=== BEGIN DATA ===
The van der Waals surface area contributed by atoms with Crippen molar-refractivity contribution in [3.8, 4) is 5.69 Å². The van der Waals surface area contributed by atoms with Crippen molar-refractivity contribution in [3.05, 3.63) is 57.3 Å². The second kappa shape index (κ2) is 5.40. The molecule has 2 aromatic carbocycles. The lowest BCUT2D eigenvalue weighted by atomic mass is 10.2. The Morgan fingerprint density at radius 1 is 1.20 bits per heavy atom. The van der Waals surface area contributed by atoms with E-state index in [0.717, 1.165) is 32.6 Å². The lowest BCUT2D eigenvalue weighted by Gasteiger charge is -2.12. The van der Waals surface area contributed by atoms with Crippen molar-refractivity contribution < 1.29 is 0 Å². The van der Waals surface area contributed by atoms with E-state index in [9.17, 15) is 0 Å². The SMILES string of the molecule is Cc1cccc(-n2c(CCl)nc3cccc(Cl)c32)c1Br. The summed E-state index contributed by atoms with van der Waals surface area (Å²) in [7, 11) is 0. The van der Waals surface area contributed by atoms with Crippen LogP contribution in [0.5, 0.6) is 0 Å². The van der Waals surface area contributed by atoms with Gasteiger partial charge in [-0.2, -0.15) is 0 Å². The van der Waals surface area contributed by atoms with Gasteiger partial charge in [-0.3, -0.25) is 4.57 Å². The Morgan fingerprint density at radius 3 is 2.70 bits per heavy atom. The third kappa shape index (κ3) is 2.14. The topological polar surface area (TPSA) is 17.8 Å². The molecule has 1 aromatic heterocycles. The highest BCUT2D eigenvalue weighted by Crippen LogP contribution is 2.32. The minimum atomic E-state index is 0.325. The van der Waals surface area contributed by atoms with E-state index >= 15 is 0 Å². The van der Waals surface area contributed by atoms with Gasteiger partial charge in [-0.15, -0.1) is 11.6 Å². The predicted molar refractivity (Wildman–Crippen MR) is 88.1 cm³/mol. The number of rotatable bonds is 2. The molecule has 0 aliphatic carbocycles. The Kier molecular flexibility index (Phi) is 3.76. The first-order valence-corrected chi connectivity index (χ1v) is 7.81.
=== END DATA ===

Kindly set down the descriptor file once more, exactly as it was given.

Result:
The van der Waals surface area contributed by atoms with Crippen molar-refractivity contribution in [3.8, 4) is 5.69 Å². The van der Waals surface area contributed by atoms with Crippen molar-refractivity contribution in [3.05, 3.63) is 57.3 Å². The second kappa shape index (κ2) is 5.40. The molecule has 2 aromatic carbocycles. The lowest BCUT2D eigenvalue weighted by atomic mass is 10.2. The Morgan fingerprint density at radius 1 is 1.20 bits per heavy atom. The van der Waals surface area contributed by atoms with E-state index in [0.717, 1.165) is 32.6 Å². The lowest BCUT2D eigenvalue weighted by Gasteiger charge is -2.12. The van der Waals surface area contributed by atoms with Crippen molar-refractivity contribution < 1.29 is 0 Å². The van der Waals surface area contributed by atoms with E-state index in [9.17, 15) is 0 Å². The SMILES string of the molecule is Cc1cccc(-n2c(CCl)nc3cccc(Cl)c32)c1Br. The summed E-state index contributed by atoms with van der Waals surface area (Å²) in [7, 11) is 0. The van der Waals surface area contributed by atoms with Crippen LogP contribution in [0.5, 0.6) is 0 Å². The van der Waals surface area contributed by atoms with Gasteiger partial charge in [-0.2, -0.15) is 0 Å². The van der Waals surface area contributed by atoms with Gasteiger partial charge in [-0.3, -0.25) is 4.57 Å². The Morgan fingerprint density at radius 3 is 2.70 bits per heavy atom. The third kappa shape index (κ3) is 2.14. The topological polar surface area (TPSA) is 17.8 Å². The molecule has 1 aromatic heterocycles. The highest BCUT2D eigenvalue weighted by Crippen LogP contribution is 2.32. The minimum atomic E-state index is 0.325. The van der Waals surface area contributed by atoms with E-state index >= 15 is 0 Å². The van der Waals surface area contributed by atoms with Gasteiger partial charge in [-0.15, -0.1) is 11.6 Å². The predicted molar refractivity (Wildman–Crippen MR) is 88.1 cm³/mol. The number of rotatable bonds is 2. The molecule has 0 aliphatic carbocycles. The Kier molecular flexibility index (Phi) is 3.76. The first-order valence-corrected chi connectivity index (χ1v) is 7.81.